That Dallas-Houston Bullet-Train Proposal Needs More Money Before it Can Start Costing Money

Categories: Transportation

There was a lot of buzz back in May when a group led by the Central Japan Railway Co. and former Harris County Judge Robert Eckels announced plans to raise $10 billion in private funds to establish a bullet train linking Dallas and Houston. TxDOT, too, has been looking at high-speed rail, and is in the midst of a preliminary analysis of the Houston-Dallas corridor.

The Regional Transportation Council was expecting progress on that front when it drafted its long-range transportation plan, Mobility 2035, last year -- just not so much quite so soon, said Tom Shelton, a planner with the North Central Texas Council of Governments.

"We had a little bit of money in our previous budget, $640,000 already approved (for high-speed rail planning)," Shelton said. "But, based on this heightened level of interest we're getting ... we don't believe that level of funding will be sufficient."

So NCTCOG is asking the RTC to double that amount.

The extra cash is needed to provide interested parties, both public, like TxDOT, and private, like the Texas Central Railway, with the information they need when they need it, which, considering that TCR has expressed hope of beginning service by 2020, is soon.

For one, NCTCOG needs to establish basic guidelines for how it will handle proposals to build high-speed rail to the region from whatever direction so that it won't be totally winging it. Also, planners will need to gather data on why travelers are coming to Dallas from Houston and where in the DFW are they are going so developers can know where to locate rail stations. Mobility 2035 called for a three-pronged approach, with stations in downtown Dallas, DFW Airport, and downtown Ft. Worth.

And, by the way, Shelton mentioned that the $2 billion Cotton Belt Rail Corridor, which will stretch nearly 70 miles from southwest Ft. Worth to DART's Red Line in Plano but has been stalled for lack of funding, is also attracting potential investors from Europe and Asia.

"I'm not at liberty to share names," he said. "Just Google 'regional passenger rail' on the global scale, and you'll get the cast of characters. Basically, the answer is that all of them have expressed some level of interest."


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6 comments
Betty Culbreath
Betty Culbreath

I'm sure City of Dallas has bucket full of money to give them.Lately every thing with a tax number has gotten money that City Manager and Council said we did not have for basic service.Why would we need to give producers of Dallas money for their program and we can't put up a street light next to their new South Central police station and officers must park cars on street because of limited parking space.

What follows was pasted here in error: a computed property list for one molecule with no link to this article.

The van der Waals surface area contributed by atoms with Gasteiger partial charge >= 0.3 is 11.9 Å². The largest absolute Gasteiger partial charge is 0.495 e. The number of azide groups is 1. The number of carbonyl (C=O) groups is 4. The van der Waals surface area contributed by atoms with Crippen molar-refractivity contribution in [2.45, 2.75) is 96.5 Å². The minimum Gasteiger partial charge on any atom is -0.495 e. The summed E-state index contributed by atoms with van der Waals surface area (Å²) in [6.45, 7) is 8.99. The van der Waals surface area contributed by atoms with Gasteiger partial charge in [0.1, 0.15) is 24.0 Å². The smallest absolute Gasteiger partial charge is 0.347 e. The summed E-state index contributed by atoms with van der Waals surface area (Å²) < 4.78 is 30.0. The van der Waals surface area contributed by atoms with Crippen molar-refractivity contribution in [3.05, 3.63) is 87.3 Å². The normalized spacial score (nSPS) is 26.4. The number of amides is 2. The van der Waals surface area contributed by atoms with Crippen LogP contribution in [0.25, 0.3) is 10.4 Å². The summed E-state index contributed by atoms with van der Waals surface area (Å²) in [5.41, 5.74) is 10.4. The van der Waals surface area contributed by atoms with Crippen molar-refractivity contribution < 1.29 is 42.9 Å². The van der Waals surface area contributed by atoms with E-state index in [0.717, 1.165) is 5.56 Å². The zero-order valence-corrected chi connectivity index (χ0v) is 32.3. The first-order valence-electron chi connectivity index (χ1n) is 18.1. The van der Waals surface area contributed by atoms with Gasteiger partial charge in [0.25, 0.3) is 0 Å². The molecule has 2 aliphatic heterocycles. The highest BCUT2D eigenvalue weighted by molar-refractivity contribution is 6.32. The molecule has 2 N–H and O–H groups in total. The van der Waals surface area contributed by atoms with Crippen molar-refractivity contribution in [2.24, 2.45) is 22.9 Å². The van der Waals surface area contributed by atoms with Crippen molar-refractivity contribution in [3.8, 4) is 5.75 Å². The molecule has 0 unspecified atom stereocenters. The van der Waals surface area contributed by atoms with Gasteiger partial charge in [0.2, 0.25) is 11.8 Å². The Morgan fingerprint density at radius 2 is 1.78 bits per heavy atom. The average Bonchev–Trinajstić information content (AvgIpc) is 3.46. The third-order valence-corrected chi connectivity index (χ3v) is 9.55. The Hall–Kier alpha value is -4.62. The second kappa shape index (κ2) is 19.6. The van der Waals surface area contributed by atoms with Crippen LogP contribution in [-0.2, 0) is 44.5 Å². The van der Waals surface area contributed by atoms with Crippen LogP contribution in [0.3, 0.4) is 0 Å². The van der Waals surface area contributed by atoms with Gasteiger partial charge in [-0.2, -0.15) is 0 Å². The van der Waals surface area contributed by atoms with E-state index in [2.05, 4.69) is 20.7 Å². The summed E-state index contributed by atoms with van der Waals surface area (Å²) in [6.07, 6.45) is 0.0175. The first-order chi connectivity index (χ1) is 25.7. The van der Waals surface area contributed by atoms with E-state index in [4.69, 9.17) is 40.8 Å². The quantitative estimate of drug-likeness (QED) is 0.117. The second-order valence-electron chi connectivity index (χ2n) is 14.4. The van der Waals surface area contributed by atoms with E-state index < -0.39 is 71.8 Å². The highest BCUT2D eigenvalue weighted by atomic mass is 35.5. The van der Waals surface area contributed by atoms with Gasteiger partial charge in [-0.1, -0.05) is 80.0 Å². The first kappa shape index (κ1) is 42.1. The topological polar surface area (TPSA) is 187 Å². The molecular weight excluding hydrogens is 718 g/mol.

Bmarvel
Bmarvel

By the way, observist, did I say that you can get up from your seat on the train, wander around, go have a drink. Get away from the crying baby in the next seat. You can drag out your laptop and do a little work. Read a book. Have another drink. Try THAT in your car.

Bmarvel
Bmarvel

Fly from any American city to any other American city and where do you end up? Twenty-thirty miles from downtown, maybe more from your home. (Ever fly in to Kansas City's airport, which is somewhere in south Nebraska or Iowa?) Even if your destination isn't in the central city, what are the odds it's near the airport? The train puts you right downtown. And there can be satellite stations. (In Washington, D.C., I used the Beltway station, which was close to home. If I lived south of the city I could have used Alexandria.) But you can't hop from DFW to convenient Love Field, or Houston International to Houston Hobby. Airplanes just aren't flexible. Train passengers do not have to go through the airport security song and dance, so this argument was just a red herring you pulled out of one of those crevices. We can ignore it. What are the transaction costs of driving your automobile? Time, first of all, enroute and at stopovers for gas, food, calls of nature. Risk: You're far more likely to get crack up our auto than you are to be derailed in a train. Upkeep on the car per mile driven. Insurance. Wear and tear. Speed traps. Traffic delays. (High speed rail is designed to avoid these, since it travels on a dedicated right-of-way.) Fewer people in Europe and Japan have cars because fewer people in Japan and Europe need cars. They have efficient rail service. They don't have to drive from Paris to the Riviera, Copenhagen to Berlin. There's a train leaving every couple hours. Americans who travel abroad -- even anti-subsidy "conservative" Americans -- come back raving about Europe's trains. "Why can't we have something like that?" they wail. The secret is, we can. If we really want it. Something to consider on a late, hot Sunday night when you ad the squalling kids are on your way back from the Hill Country, stuck in one of those monster traffic jams on !35.     

MaxNoDifference
MaxNoDifference

Are we sure that this money will be used for high speed rail planning and not for another local regional transportation project?  Specifically, one that will get a bit wet after heavy rainstorms.

Heywood U Buzzoff
Heywood U Buzzoff

The extra cash is needed to provide interested parties, both public, like TxDOT, and private, like the Texas Central Railway, with the information they need when they need it, which, considering that TCR has expressed hope of beginning service by 2020, is soon.

Well, now they we are handing out cash money, I'd like some for the information I need before I need it despite how vague or whishy-washy it sounds.

Chris Danger
Chris Danger

Build them already for christsakes, anything is better than driving on the roads in this state..

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